It was the teacher in me that asked Jane Friedman how to get students interested in publishing when they’re still learning their craft. I had expected some sort of answer about teaching students how the publishing industry works early on, but the answer I received was infinitely better and was something with which I was already familiar.

She suggested Wattpad, explaining that writing in small chapters for established characters and universes not only allows for practicing writers to get on-site feedback, but also provides inspiration and motivation and helps to combat writer’s block and the anxiety coupled with that kind of block.

Friedman’s words are golden, essentially, and are key to remember whenever we even think of looking down on fanfiction. People can be cruel and look down on poorly written fanfiction, but all writers start at differing skill levels, and all of these writers love what they’re writing about — don’t squash that love.

Think about the last book you really loved. What did you do after you read it?

I’m the type of reader to re-read the chapters and passages that I loved, sighing with content and hoping I’ll eventually write a book that causes the same reaction for someone, but words are finite, and there is only so much re-reading that can be done, which is where fanfiction can come in.

When I’m rereading Percy Jackson for the hundredth time (fear not, dear blog readers; I will never stop mentioning my love for PJO), I eventually have to put the book down, but I can easily pick up my phone and pop over to AO3 and read anything from a canon-compliant fanfic from Annabeth’s POV to a Percabeth soulmate AU where Percy is in a band (something I recently read, and let me tell you, it was wonderful).

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And when I press “kudos” on that story, I’m letting that writer know that I think they did a good job, thereby supporting their craft and their enthusiasm.

And that’s not even the best part — I’m working to better my own writing, because what’s the number one tip people give when asked how to become a better writer?

Read and read widely.

(Even fanfiction.)

Seeds of Passion: What Literary Citizenship Means to Me

Words, words, words.

In addition to being a Hamlet quote and the filler I put in rough drafts when I can’t think of what to write next, the phrase “words, words, words” sums up my entire life.

I currently own over 400 books, book fairs and library trips were a constant presence in my childhood, and one of my first memorable bonds with a teacher was the result of my love of reading. My identity as a reader was one that I clung to, and it was an identity that led me to another identity, that of an aspiring writer. In one of the very first stories I ever tried to write, pounding away at the keys of my family’s old desktop computer, I essentially plagiarized the formula to The Lightning Thief, but with a female narrator.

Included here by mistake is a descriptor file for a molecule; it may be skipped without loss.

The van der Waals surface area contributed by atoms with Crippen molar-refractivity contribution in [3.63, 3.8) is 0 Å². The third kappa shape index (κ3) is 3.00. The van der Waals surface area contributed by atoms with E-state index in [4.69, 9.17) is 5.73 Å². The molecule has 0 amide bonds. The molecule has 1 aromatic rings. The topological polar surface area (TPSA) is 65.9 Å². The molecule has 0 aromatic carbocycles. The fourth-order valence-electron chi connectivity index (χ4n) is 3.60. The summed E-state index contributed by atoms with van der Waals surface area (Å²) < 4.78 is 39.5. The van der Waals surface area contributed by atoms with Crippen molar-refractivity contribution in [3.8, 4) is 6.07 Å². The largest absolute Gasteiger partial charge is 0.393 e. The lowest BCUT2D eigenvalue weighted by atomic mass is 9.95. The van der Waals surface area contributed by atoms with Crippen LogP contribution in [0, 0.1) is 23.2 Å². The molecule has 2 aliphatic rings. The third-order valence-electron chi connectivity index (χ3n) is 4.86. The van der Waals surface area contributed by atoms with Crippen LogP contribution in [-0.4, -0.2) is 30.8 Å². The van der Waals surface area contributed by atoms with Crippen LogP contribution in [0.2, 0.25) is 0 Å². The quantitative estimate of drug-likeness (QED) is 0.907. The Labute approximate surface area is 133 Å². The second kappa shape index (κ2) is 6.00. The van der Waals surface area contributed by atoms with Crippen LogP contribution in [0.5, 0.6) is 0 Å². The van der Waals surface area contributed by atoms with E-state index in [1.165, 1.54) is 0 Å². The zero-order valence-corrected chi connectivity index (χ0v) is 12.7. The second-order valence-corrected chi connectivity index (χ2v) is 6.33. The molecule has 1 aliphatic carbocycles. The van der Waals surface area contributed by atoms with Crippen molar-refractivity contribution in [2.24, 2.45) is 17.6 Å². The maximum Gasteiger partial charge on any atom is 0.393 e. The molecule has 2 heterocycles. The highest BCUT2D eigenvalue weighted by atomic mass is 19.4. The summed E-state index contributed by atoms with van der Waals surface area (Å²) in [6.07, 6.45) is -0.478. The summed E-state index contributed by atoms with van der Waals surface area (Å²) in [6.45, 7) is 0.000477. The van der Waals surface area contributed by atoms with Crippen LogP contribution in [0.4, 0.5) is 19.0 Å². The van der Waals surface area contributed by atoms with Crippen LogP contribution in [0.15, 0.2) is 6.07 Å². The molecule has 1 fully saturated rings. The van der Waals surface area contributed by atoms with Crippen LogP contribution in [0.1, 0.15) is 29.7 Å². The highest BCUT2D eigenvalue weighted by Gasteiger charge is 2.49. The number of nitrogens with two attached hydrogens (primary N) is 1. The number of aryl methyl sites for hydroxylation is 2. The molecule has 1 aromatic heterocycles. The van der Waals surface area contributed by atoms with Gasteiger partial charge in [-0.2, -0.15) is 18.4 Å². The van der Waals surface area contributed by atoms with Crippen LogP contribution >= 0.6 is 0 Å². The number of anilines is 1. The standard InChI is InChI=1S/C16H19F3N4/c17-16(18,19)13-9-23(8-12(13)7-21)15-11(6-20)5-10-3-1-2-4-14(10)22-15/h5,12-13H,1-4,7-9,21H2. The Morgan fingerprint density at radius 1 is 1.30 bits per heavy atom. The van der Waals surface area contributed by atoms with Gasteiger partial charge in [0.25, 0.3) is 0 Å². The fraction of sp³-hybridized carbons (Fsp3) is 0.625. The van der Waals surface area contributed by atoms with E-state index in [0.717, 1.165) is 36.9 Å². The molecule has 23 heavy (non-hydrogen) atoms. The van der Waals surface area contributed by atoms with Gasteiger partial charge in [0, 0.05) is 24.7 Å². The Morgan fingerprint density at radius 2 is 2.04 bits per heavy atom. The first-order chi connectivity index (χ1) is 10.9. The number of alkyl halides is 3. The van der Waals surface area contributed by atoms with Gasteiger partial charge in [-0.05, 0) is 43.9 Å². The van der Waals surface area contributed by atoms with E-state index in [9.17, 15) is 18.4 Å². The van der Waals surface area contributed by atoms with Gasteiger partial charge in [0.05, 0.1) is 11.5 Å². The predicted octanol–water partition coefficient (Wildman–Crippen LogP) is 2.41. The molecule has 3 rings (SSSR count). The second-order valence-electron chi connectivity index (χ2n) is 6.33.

Although that file has been long lost along with that computer (thank goodness, it was awful), I still think about it from time to time, and the effect that reading Rick Riordan had on me. I identified as a reader long before I started reading Percy Jackson and the Olympians, but retrospectively, this moment was one of my most passionate moments as a reader. I was so inspired by a story that I wanted to capture that same kind of magic.

This passion is part of what it means to me to be a literary citizen.

Passion by itself isn’t enough, though, I’ve realized growing up. I could read by myself in my room and cry my heart out over the characters, but no one would ever know how I felt about that book if I didn’t talk to them about it. I grew up shy, and by nature, I am an introvert, but talking about books has always been something I could do. I surrounded myself with friends who shared my passion, to the point that we would play our own version of Harry Potter during recess, and I wrote pages of book recommendations for a friend in high school. I even went to the midnight release of Harry Potter and the Deathly Hallows at Borders (rest in peace, old friend) and watched fellow readers debate whether Snape was good or evil.

I was part of a community of readers and writers even before I knew what literary citizenship was, just by sharing and talking about my passion for words.

My passion has to manifest itself as action for me to be a literary citizen; action is key above all else, even if it’s a simple conversation. When I follow an author on Twitter, review them on Goodreads, recommend a book to a long distance friend (The Strange and Beautiful Sorrows of Ava Lavender by Leslye Walton — read it, trust me), discuss with classmates what we’re currently reading, I am acting as a literary citizen because I am turning my passion into support and discussion.

I am planting seeds of passion in any way I can. That is literary citizenship.